The Government is still developing policy, and two major public consultations are expected in the autumn, which will shape how this process operates.  A public sector body, Radioactive Waste Management, has been appointed as developer.  If you want more information, you can email RWM, or be alerted to developments and announcements by subscribing to an e-Bulletin service.

Civil Nuclear Industry - Jobs Map 2015

For over a decade the Nuclear Industry Association (NIA), the trade association for more than 260 companies, has released an annual Jobs Map for the UK civil nuclear industry.

There are over 60,000 jobs across the UK civil nuclear supply chain covering a wide variety of expertise including power station operations, research, legal services, waste management and decommissioning.

The Jobs Map displays clearly the range and diversity of companies across the UK and the number of employees engaged in the civil nuclear industry.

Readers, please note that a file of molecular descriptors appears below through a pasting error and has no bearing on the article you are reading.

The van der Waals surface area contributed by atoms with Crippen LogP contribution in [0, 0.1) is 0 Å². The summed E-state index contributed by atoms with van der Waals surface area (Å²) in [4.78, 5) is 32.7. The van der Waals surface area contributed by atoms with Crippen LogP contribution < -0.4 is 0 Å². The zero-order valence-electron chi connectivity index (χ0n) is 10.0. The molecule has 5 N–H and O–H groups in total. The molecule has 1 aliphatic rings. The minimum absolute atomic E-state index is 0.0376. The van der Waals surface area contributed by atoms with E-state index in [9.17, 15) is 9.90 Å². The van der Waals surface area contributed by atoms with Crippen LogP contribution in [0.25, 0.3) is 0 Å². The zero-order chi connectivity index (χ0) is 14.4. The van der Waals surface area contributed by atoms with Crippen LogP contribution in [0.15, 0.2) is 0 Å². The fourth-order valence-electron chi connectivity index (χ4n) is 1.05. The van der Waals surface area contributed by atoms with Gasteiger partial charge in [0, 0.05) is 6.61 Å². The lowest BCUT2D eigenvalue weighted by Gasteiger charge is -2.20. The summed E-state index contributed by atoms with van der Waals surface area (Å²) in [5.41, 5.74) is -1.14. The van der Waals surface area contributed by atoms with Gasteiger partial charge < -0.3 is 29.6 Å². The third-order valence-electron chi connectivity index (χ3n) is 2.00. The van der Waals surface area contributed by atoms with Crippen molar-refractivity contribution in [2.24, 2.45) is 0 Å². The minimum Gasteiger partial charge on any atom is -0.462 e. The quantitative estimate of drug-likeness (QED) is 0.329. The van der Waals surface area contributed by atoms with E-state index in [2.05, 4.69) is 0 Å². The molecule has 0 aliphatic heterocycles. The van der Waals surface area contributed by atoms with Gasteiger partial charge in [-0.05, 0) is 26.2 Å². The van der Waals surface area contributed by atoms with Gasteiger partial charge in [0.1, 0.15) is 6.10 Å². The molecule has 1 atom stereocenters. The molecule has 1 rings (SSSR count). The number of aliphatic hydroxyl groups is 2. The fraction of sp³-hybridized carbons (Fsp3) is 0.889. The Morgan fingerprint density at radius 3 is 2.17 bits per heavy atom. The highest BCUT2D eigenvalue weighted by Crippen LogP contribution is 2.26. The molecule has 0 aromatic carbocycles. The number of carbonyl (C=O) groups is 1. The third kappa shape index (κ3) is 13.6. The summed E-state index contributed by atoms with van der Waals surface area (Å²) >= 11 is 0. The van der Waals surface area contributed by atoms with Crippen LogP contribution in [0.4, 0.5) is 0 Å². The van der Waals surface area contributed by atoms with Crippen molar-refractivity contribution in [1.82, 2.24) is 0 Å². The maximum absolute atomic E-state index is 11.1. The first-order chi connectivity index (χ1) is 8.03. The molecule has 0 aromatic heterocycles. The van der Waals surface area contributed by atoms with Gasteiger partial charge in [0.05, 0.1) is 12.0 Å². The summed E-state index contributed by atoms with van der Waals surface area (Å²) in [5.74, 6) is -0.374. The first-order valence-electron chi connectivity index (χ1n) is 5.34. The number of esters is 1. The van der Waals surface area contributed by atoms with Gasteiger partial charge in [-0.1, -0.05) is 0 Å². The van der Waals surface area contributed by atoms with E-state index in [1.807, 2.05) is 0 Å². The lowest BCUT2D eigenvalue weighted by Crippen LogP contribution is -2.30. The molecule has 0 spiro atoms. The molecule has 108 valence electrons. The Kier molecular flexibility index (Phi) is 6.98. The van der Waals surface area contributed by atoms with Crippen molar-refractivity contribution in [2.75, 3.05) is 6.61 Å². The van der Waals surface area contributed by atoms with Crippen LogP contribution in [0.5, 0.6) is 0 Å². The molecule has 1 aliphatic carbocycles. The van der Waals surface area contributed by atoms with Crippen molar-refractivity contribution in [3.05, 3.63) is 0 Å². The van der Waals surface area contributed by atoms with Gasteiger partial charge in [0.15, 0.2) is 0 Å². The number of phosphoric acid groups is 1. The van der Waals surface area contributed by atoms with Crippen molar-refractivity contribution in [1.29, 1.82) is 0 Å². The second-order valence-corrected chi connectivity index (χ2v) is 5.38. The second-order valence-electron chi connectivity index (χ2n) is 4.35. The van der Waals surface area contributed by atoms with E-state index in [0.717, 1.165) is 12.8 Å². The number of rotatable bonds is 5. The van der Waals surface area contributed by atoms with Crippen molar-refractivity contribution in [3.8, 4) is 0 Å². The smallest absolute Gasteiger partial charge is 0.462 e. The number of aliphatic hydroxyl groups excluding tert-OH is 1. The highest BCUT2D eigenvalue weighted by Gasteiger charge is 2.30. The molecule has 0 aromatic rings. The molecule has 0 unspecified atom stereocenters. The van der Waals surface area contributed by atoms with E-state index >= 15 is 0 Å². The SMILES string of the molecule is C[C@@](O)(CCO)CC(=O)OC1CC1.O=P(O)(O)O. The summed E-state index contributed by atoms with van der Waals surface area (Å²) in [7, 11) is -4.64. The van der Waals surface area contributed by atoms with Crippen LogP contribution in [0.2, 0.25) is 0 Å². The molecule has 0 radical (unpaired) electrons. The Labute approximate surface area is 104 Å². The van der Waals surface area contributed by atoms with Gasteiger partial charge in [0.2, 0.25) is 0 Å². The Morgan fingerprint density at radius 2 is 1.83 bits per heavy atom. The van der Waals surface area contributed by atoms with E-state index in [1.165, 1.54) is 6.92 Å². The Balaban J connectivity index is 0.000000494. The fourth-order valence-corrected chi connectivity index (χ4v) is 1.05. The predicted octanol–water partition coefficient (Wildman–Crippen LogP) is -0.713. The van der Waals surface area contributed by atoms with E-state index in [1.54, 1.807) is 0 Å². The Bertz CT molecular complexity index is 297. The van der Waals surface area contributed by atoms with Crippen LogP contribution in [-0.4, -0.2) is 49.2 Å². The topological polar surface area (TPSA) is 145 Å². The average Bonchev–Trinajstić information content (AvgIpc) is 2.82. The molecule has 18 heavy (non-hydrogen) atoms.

This tool is designed to give Government and decision makers up-to-date and accurate figures, reflecting the vital contribution NIA members and their employees make to the UK economy. You can download the full map here.

With the growing threat of climate change, nuclear energy is essential to meet the UK’s future clean energy needs. Along with renewables and energy efficiency, nuclear can reduce carbon emissions. As part of a diversified energy mix, nuclear-generated energy can provide safe and reliable sources of power for UK homes, hospitals, schools and industries. The NIA have produced a 'Nuclear Energy Facts' booklet that sets out how nuclear energy works and highlights some of the benefits it can bring.